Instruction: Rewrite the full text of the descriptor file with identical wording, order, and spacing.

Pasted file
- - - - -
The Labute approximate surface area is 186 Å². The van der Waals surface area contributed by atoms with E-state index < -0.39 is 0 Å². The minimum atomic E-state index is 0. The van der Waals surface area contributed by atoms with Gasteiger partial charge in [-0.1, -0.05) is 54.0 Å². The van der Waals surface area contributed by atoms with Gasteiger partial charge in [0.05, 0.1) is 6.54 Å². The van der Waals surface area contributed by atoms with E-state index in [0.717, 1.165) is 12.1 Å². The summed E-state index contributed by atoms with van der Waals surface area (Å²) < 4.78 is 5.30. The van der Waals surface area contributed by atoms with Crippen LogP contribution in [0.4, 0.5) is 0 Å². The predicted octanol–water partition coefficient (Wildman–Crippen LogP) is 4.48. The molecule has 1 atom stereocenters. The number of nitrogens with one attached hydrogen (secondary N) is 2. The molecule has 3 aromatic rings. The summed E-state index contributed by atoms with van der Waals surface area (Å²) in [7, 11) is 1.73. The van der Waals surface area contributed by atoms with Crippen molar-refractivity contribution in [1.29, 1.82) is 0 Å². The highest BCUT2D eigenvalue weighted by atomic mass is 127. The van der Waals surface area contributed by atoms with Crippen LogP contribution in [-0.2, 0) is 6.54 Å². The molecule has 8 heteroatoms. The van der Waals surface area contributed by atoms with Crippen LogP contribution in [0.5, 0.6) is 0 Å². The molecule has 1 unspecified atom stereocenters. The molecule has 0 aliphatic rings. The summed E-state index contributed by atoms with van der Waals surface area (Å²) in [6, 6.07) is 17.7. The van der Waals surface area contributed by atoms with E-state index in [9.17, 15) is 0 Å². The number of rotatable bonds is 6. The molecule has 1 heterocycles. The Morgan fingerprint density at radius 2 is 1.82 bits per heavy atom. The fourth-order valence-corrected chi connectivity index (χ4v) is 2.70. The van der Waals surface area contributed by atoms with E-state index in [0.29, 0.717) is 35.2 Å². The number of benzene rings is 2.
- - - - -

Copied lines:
The Labute approximate surface area is 186 Å². The van der Waals surface area contributed by atoms with E-state index < -0.39 is 0 Å². The minimum atomic E-state index is 0. The van der Waals surface area contributed by atoms with Gasteiger partial charge in [-0.1, -0.05) is 54.0 Å². The van der Waals surface area contributed by atoms with Gasteiger partial charge in [0.05, 0.1) is 6.54 Å². The van der Waals surface area contributed by atoms with E-state index in [0.717, 1.165) is 12.1 Å². The summed E-state index contributed by atoms with van der Waals surface area (Å²) < 4.78 is 5.30. The van der Waals surface area contributed by atoms with Crippen LogP contribution in [0.4, 0.5) is 0 Å². The predicted octanol–water partition coefficient (Wildman–Crippen LogP) is 4.48. The molecule has 1 atom stereocenters. The number of nitrogens with one attached hydrogen (secondary N) is 2. The molecule has 3 aromatic rings. The summed E-state index contributed by atoms with van der Waals surface area (Å²) in [7, 11) is 1.73. The van der Waals surface area contributed by atoms with Crippen molar-refractivity contribution in [1.29, 1.82) is 0 Å². The highest BCUT2D eigenvalue weighted by atomic mass is 127. The van der Waals surface area contributed by atoms with Crippen LogP contribution in [-0.2, 0) is 6.54 Å². The molecule has 8 heteroatoms. The van der Waals surface area contributed by atoms with Crippen LogP contribution in [0.5, 0.6) is 0 Å². The molecule has 1 unspecified atom stereocenters. The molecule has 0 aliphatic rings. The summed E-state index contributed by atoms with van der Waals surface area (Å²) in [6, 6.07) is 17.7. The van der Waals surface area contributed by atoms with E-state index in [9.17, 15) is 0 Å². The number of rotatable bonds is 6. The molecule has 1 heterocycles. The Morgan fingerprint density at radius 2 is 1.82 bits per heavy atom. The fourth-order valence-corrected chi connectivity index (χ4v) is 2.70. The van der Waals surface area contributed by atoms with E-state index in [0.29, 0.717) is 35.2 Å². The number of benzene rings is 2.